Oh, I use the TB display. It's a great piece of hardware and I wish TB would take of as USB did. Sadly I am sure, that is not going to happen.
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Old May 1, 2013, 01:55 PM   #20
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It's as dead as firewire was 5 years ago. There are a few users, who use the terms "enterprise", "bandwidth" and such. And there is the rest, who uses USB. It was the exactly same story with USB, if you recall.

And now? USB 3.0 retains compatibility with all the old revisions.

And firewire? Dead.


Oh, I use the TB display. It's a great piece of hardware and I wish TB would take of as USB did. Sadly I am sure, that is not going to happen.
I am more familiar with USB than you can probably imagine. USB's extreme focus on cost (with the goal of PC ubiquity) was what propelled its acceptance. A few "ease of use" features such as breaking the 1/1 correspondence between "ports" and "peripherals" helped... as well as providing significant power distribution. Still... the cost structure is what drove it to ubiquity.

As you stated... FW moved forward and became very relavent in a few smaller markets... such as digital video (largely because of Sony) and professional applications.

In many ways (as you stated)... TB fills that same need as FW once did. I believe that the demise of FW today is a result of those professional applications moving to TB.

Hence... USB is being replaced by new versions of USB. FW is being replaced by TB.

Personally... I would not expect TB to replace USB. It is possible, but unlikely, that USB could replace TB. In fact... it does in many consumer PCs today... the same class of machines that never had FW in the first place. However, TB advances the professional capability of professional machines (over FW)... just like USB 3.0 extends the capabilities over the original USB 1.1.

So... that was a long-winded way of agreeing with you.

/Jim
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Old May 2, 2013, 12:10 AM   #21
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Honestly I never looked at TB and USB as "NOT" being in competition.

If you take that out of the equation, it starts to make more sense. But I still struggle with the thought that TB is going to have a hard time achieving the critical mass of users with these prices.

And there's another perspective:

- low bandwidth/range - BT
- high bandwidth/range - A/C
- very high bandwidth/wired - TB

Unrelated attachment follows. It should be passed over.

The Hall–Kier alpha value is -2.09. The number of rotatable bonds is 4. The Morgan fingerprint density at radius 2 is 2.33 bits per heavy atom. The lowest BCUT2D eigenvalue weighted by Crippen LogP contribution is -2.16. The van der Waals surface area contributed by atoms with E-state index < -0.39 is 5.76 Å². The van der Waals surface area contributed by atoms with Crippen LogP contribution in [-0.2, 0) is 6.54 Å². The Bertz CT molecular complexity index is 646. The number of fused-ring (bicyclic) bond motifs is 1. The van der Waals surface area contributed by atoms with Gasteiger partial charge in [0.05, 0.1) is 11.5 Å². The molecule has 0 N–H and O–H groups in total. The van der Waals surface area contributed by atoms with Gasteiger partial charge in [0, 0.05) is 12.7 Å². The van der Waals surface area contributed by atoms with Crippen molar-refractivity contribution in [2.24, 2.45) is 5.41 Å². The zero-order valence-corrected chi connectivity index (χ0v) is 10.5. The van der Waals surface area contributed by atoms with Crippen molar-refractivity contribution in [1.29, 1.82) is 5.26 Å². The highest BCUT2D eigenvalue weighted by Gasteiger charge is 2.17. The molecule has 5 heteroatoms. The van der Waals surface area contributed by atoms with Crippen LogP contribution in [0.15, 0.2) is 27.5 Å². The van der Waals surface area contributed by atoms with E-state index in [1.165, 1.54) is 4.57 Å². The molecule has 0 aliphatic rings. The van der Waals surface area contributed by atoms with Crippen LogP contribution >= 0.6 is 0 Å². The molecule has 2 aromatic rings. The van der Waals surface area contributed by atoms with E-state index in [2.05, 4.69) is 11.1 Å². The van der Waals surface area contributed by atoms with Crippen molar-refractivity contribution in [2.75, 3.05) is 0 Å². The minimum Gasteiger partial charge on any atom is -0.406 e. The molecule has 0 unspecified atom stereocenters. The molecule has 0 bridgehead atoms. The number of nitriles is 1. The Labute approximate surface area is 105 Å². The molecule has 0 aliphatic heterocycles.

- charging - induction

With consumer devices moving to inductive charging and wireless transmission speeds reaching the speeds of wired ethernet and exceeding the writing capablities of NAND chips (not in RAID, that is) - there is really no need for USB anymore. Or for any wired protocol, except for those, requering extreme transfer rates.

What is the main usage of USB nowadays? (if you think of connect/disconnect events) Charging...


Thanks for pointing me in a bit different direction of thinking.
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Old May 2, 2013, 03:59 AM   #22
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Honestly I never looked at TB and USB as "NOT" being in competition.

If you take that out of the equation, it starts to make more sense. But I still struggle with the thought that TB is going to have a hard time achieving the critical mass of users with these prices.

And there's another perspective:

- low bandwidth/range - BT
- high bandwidth/range - A/C
- very high bandwidth/wired - TB

- charging - induction

With consumer devices moving to inductive charging and wireless transmission speeds reaching the speeds of wired ethernet and exceeding the writing capablities of NAND chips (not in RAID, that is) - there is really no need for USB anymore. Or for any wired protocol, except for those, requering extreme transfer rates.

What is the main usage of USB nowadays? (if you think of connect/disconnect events) Charging...


Thanks for pointing me in a bit different direction of thinking.
Regarding the two bolded sections above.

1) While A/C might encroach on wired ethernet in consumer implementations... it will not do the same to TB... nor will it displace ethernet in enterprise. TB is really a pro-level technology. The fact that we can get the capability so damn inexpensively in our Macs is fantastic. Don't compare it to USB. Compare it to enterprise solutions at "near consumer" price points.

2 ) NAND is going to be augmented within the next few years (probably 4-5) with new replacement technology that is yet 3 additional orders of magnitude faster than NAND. So while NAND is 3 orders of magnitude (1000X) faster than HDDs... it is still 3 orders of magnitude (1000X) slower than system memory. This is evident if you compare IOPs of SSDs to IOPs of HDDs. IOPs are what makes your computer fly.

The replacement technology for NAND will be approximately the same speed as system memory... and will also have much better endurance and much smaller block size (certainly down to cache line sizes and potentially down to byte level). As a result what we know as storage and memory will blur. This is perhaps the single largest change that is looming in the field of computer science. It is absolutely fascinating.

/Jim